Hon Kim Hames MB BS JP MLA

Hon Kim Hames MB BS JP MLA

Former Minister for Health; Tourism

    Popular coastal destinations under the spotlight

    11/12/2015 9:00 AM
     
    • Coastal Towns and Settlements Cabinet Sub-committee work now concluded after identifying key areas for action
    • Planning for coastal communities to ensure tourism potential is key consideration
    • Sub-committee investigated access issues, services, infrastructure, land tenure and other issues preventing development at selected sites

    A State Cabinet sub-committee established in June 2014 has met for the final time after identifying a series of measures that could unlock the potential of popular holiday and fishing settlements along the Western Australian coast.

     

    The Coastal Towns and Settlements Cabinet Sub-committee was mandated to report on how select coastal sites should be managed into the future.

     

    Deputy Premier and chair Kim Hames said the sub-committee targeted areas recognised for their tourism potential, aquatic and agricultural significance, and community appeal, but which have previously met hurdles to development.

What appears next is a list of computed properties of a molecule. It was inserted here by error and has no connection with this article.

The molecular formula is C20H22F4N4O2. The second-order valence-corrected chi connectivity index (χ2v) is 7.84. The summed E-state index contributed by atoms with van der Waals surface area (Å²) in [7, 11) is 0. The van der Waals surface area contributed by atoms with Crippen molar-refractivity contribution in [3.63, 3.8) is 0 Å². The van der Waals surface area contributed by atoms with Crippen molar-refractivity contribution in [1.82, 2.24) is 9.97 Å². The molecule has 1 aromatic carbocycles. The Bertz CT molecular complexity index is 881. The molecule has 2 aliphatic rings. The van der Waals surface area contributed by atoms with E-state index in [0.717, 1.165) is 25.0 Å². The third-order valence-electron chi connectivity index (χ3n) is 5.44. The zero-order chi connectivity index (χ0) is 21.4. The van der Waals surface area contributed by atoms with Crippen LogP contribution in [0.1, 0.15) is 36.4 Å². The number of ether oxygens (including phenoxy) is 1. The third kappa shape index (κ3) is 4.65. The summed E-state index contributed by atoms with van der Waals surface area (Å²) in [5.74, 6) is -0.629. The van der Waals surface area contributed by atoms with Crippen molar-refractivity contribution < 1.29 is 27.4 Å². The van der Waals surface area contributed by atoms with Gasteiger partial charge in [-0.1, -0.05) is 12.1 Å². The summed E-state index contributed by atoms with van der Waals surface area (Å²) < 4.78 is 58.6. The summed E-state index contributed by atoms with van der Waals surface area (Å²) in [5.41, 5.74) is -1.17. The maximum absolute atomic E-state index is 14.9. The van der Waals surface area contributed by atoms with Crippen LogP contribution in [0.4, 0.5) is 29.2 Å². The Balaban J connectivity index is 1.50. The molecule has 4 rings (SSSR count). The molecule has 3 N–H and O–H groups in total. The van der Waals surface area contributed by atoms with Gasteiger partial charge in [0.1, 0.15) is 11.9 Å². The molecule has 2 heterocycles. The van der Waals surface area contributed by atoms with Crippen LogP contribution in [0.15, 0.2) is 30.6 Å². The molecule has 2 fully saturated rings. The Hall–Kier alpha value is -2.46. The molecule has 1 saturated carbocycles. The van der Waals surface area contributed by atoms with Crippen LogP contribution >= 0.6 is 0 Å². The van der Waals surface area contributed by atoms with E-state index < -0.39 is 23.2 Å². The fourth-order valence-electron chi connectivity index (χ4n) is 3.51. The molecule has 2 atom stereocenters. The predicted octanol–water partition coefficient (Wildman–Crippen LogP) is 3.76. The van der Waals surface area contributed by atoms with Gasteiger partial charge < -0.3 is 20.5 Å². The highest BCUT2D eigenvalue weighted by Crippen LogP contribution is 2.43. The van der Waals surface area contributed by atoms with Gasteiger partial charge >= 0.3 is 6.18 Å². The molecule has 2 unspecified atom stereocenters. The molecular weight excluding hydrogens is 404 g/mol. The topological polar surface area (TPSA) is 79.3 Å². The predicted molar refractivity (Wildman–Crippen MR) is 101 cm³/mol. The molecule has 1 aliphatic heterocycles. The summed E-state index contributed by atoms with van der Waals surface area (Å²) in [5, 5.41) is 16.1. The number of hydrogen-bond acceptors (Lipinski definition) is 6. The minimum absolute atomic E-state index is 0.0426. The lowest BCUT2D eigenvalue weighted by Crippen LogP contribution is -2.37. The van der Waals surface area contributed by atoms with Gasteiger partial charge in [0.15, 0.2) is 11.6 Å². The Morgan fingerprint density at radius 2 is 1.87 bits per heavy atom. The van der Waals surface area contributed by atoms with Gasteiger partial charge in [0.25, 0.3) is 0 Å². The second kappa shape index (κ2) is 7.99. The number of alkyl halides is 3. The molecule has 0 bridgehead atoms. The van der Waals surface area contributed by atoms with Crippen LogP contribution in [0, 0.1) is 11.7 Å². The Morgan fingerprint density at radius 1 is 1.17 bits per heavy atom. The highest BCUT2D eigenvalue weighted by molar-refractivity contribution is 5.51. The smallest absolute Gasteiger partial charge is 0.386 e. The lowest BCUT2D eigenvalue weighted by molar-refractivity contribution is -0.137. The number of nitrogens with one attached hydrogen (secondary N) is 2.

"If you look at the Abrolhos Islands for example, it's a stunning location with a lot of potential but it was never designed as a tourism destination so any future development needs checks and balances in place to protect the surrounding environment," Dr Hames said.

     

    "The work of the sub-committee will ensure there is a co-ordinated approach to some of the issues faced, so coastal sites can maintain their appeal but develop responsibly and sustainably and be enjoyed by visitors for years to come."

     

    The Deputy Premier said the sub-committee investigated issues such as governance, planning and management, with a focus on Coral Bay, the Abrolhos Islands and coastal communities and areas between Augusta and Esperance.

     

    "Long-term planning must consider and not compromise the potential for tourism development in these locations," he said.

     

    "There must also be an understanding of environmental integrity, residential interests, what services are required, what agricultural and marine-based activities are popular, and suitable site access.

     

    "One example of this thinking is the Coral Bay Settlement Structure Plan 2014."

     

    The Deputy Premier said the final meeting of the Coastal Towns and Settlements Cabinet Sub-committee took place in August 2015, and it was now the responsibility of Ministers for relevant portfolios to consider and progress the actions outlined in the report.

     

    Fact File

    • Coral Bay Settlement Structure Plan 2014 was approved by State Cabinet on February 16, 2015

    Deputy Premier's office - 6552 5300